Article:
How Did MTV Spend Its 30th Birthday?

A still from the mutating MTV logo, from 1981. i i

A still from the mutating MTV logo, from 1981. Manhattan Design/Courtesy of Fred Seibert and MTV Networks hide caption

itoggle caption Manhattan Design/Courtesy of Fred Seibert and MTV Networks
A still from the mutating MTV logo, from 1981.

A still from the mutating MTV logo, from 1981.

Manhattan Design/Courtesy of Fred Seibert and MTV Networks

MTV, the television network of youth culture, turns 30 years old today.

On August 1, 2001, NPR's David Kestenbaum reported on the 20th anniversary of the network for Morning Edition, detailing highlights of the first two decades: Madonna rolling on the stage in a sheer white dress during the 1984 MTV Video Music Awards; 1985's Live Aid benefit concert, watched by almost 1.5 billion people around the world; Nirvana's episode of Unplugged; Beavis and Butt-Head; The Real World; the violence-plagued Woodstock '99; and Celebrity Deathmatch.

Not much has been added to the narrative in the last decade. Total Request Live limped off the air in 2008; scripted, reality (and scripted reality) TV eclipsed music programming; issues of censorship and taste continued with the 2004 MTV-produced Superbowl halftime show and Jersey Shore; music videos themselves declined briefly in popularity until faster web connections gave them a new home on another channel called YouTube.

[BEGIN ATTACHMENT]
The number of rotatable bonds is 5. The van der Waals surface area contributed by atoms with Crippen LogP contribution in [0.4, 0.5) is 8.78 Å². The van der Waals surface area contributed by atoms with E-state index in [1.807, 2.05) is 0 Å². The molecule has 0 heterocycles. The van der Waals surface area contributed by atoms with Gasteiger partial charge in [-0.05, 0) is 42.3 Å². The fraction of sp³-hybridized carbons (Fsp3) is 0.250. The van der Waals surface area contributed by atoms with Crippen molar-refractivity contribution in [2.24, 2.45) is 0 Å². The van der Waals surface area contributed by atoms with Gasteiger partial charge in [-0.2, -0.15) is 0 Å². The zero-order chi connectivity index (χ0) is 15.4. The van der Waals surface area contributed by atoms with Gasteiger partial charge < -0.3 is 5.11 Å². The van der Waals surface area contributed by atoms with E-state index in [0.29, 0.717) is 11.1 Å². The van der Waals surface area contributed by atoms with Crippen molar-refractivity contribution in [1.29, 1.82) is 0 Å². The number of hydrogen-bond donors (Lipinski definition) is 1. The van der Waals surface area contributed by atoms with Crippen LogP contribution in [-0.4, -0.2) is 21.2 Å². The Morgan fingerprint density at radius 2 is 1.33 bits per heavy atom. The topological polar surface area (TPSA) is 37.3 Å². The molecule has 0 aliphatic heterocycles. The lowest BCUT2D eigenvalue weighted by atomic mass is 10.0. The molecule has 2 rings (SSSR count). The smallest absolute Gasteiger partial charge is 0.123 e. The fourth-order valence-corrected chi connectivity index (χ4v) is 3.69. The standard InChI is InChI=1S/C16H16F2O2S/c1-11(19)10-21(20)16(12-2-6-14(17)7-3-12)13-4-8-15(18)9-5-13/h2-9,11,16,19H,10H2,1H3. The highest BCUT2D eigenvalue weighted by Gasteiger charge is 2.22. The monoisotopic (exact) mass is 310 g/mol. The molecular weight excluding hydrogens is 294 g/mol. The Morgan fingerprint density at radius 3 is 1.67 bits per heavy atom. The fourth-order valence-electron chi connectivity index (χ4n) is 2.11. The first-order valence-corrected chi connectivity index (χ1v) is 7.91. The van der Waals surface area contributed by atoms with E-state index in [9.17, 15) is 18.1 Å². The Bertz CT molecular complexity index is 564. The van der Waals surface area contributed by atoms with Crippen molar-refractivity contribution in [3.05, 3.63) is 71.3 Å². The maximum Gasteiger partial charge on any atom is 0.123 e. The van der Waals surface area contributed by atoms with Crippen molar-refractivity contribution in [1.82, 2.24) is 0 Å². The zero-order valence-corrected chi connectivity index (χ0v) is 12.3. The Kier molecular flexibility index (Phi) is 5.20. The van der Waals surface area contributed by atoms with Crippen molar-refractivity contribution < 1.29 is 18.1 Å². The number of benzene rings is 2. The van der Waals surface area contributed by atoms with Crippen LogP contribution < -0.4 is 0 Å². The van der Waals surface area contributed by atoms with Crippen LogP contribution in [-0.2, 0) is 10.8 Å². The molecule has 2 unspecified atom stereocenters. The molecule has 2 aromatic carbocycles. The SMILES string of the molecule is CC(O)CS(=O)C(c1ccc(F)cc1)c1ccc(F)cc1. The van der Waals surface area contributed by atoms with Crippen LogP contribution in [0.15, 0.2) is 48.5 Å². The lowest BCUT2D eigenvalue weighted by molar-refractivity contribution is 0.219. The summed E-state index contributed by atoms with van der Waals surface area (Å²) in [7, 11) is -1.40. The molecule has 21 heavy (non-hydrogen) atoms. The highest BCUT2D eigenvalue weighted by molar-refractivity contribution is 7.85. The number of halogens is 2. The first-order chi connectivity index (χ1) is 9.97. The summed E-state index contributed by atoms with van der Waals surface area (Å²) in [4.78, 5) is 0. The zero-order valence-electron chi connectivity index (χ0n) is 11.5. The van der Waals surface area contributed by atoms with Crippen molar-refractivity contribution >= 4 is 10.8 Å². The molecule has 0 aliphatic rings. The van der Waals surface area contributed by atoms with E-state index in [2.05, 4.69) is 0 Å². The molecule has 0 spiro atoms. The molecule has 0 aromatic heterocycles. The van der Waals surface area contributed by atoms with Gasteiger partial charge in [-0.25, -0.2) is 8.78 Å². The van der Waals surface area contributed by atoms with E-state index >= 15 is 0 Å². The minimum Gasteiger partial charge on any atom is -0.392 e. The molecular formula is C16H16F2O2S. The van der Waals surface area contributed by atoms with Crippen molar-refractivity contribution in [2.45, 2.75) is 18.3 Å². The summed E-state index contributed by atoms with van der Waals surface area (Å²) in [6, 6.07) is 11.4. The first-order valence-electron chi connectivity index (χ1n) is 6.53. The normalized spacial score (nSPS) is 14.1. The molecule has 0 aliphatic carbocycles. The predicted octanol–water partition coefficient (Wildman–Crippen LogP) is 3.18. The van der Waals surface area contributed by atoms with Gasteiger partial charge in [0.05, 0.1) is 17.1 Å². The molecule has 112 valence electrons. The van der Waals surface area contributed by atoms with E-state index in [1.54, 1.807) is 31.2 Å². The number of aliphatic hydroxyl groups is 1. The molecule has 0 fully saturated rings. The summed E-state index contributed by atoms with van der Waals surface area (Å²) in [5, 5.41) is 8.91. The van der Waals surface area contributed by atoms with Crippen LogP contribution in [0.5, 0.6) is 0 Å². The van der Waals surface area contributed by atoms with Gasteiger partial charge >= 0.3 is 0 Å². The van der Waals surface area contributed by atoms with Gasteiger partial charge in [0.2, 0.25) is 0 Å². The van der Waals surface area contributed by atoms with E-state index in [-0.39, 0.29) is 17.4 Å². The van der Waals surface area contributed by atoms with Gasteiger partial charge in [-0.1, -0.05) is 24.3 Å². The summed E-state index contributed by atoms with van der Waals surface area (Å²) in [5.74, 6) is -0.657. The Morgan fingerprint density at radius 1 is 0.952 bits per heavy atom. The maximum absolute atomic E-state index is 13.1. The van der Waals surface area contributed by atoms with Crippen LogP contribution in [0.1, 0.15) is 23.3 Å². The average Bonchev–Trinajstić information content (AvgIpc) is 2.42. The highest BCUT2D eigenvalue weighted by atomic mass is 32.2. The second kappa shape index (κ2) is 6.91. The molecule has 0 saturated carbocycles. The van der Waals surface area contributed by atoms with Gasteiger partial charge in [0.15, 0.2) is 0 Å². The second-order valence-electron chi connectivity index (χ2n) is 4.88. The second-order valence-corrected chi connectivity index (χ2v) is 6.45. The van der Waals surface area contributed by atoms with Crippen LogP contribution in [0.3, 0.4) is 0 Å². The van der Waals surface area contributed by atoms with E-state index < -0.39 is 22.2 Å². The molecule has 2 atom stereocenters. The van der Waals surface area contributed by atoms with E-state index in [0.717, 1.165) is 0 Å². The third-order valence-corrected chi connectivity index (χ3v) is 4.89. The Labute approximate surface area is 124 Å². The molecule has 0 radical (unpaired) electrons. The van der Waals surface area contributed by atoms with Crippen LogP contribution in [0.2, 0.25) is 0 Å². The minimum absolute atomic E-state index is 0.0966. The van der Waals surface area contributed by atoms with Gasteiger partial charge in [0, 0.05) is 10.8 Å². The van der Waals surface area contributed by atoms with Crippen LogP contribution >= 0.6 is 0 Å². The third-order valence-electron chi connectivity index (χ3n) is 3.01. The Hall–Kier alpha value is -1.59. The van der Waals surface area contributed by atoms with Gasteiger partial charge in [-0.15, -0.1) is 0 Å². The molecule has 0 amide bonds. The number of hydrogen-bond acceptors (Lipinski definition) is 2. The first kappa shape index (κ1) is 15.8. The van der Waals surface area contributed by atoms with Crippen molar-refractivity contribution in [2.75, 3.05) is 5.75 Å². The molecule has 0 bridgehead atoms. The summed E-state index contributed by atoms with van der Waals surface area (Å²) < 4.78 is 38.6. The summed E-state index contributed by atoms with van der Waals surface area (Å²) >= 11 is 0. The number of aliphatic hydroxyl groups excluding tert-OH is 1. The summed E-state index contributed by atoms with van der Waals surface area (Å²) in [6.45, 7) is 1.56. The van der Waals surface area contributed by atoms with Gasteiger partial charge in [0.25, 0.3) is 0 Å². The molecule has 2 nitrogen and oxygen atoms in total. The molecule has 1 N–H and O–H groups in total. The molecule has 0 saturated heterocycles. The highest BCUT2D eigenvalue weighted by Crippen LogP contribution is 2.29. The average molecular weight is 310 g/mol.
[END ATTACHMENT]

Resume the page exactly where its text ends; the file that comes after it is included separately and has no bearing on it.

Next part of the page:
To be fair, I spent my 30th birthday crying in a corner and wondering what happened in my 20s.

The network is now reupping pre-2000 programming, bringing back 120 Minutes over the weekend and airing new episodes of Beavis and Butt-Head in the fall. MTV mobile apps cull a deep video and news archive giving equally easy to access LMFAO and The Replacements in just a few taps.

The Madonna-like reinvention isn't a new move. For every generation, there is another version of MTV. Perhaps the retro approach is another nostalgia-fueled fad in their evolution (Fellow Viacom network Nickelodeon is also employing the same strategy with '90s programming).

Or maybe MTV is demonstrating that inevitable sign of aging: defining yourself by the best of your past.

But because a birthday should be cause for celebration and gifts, enjoy these relics of the music video past: the first 10 music videos played on MTV on August 1, 1981.

  1. "Video Killed the Radio Star" by The Buggles
  2. "You Better Run" by Pat Benatar
  3. "She Won't Dance with Me" by Rod Stewart
  4. "You Better You Bet" by The Who
  5. "Little Suzi's on the Up" by Ph.D.
  6. "We Don't Talk Anymore" by Cliff Richard
  7. "Brass in Pocket" by The Pretenders
  8. "Time Heals" by Todd Rundgren
  9. "Take It on the Run" by REO Speedwagon
  10. "Rockin' the Paradise" by Styx

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